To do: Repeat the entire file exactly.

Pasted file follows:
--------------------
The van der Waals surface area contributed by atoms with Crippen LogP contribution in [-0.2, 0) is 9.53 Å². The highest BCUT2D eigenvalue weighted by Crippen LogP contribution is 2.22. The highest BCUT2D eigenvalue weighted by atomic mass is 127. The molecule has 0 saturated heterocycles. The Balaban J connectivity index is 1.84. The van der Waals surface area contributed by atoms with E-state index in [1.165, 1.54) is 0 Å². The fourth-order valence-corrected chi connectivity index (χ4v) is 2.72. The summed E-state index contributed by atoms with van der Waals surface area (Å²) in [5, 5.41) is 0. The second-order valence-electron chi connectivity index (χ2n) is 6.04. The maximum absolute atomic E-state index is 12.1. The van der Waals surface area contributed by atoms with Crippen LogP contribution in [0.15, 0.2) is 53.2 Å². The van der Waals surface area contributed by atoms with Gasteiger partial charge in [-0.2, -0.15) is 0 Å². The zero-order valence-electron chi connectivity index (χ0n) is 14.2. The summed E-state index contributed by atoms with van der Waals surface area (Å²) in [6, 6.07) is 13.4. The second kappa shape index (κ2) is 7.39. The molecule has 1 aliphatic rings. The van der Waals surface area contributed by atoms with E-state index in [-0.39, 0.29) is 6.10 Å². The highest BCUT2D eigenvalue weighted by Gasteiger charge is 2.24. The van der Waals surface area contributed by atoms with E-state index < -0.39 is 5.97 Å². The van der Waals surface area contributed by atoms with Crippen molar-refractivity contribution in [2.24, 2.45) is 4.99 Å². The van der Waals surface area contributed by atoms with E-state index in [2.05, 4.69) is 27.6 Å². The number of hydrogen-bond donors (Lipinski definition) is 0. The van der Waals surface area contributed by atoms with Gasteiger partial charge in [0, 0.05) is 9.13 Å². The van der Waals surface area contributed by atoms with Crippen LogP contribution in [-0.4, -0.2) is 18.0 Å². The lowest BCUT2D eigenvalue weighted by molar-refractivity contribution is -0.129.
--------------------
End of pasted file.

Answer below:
The van der Waals surface area contributed by atoms with Crippen LogP contribution in [-0.2, 0) is 9.53 Å². The highest BCUT2D eigenvalue weighted by Crippen LogP contribution is 2.22. The highest BCUT2D eigenvalue weighted by atomic mass is 127. The molecule has 0 saturated heterocycles. The Balaban J connectivity index is 1.84. The van der Waals surface area contributed by atoms with E-state index in [1.165, 1.54) is 0 Å². The fourth-order valence-corrected chi connectivity index (χ4v) is 2.72. The summed E-state index contributed by atoms with van der Waals surface area (Å²) in [5, 5.41) is 0. The second-order valence-electron chi connectivity index (χ2n) is 6.04. The maximum absolute atomic E-state index is 12.1. The van der Waals surface area contributed by atoms with Crippen LogP contribution in [0.15, 0.2) is 53.2 Å². The van der Waals surface area contributed by atoms with Gasteiger partial charge in [-0.2, -0.15) is 0 Å². The zero-order valence-electron chi connectivity index (χ0n) is 14.2. The summed E-state index contributed by atoms with van der Waals surface area (Å²) in [6, 6.07) is 13.4. The second kappa shape index (κ2) is 7.39. The molecule has 1 aliphatic rings. The van der Waals surface area contributed by atoms with E-state index in [-0.39, 0.29) is 6.10 Å². The highest BCUT2D eigenvalue weighted by Gasteiger charge is 2.24. The van der Waals surface area contributed by atoms with E-state index < -0.39 is 5.97 Å². The van der Waals surface area contributed by atoms with Crippen molar-refractivity contribution in [2.24, 2.45) is 4.99 Å². The van der Waals surface area contributed by atoms with E-state index in [2.05, 4.69) is 27.6 Å². The number of hydrogen-bond donors (Lipinski definition) is 0. The van der Waals surface area contributed by atoms with Gasteiger partial charge in [0, 0.05) is 9.13 Å². The van der Waals surface area contributed by atoms with Crippen LogP contribution in [-0.4, -0.2) is 18.0 Å². The lowest BCUT2D eigenvalue weighted by molar-refractivity contribution is -0.129.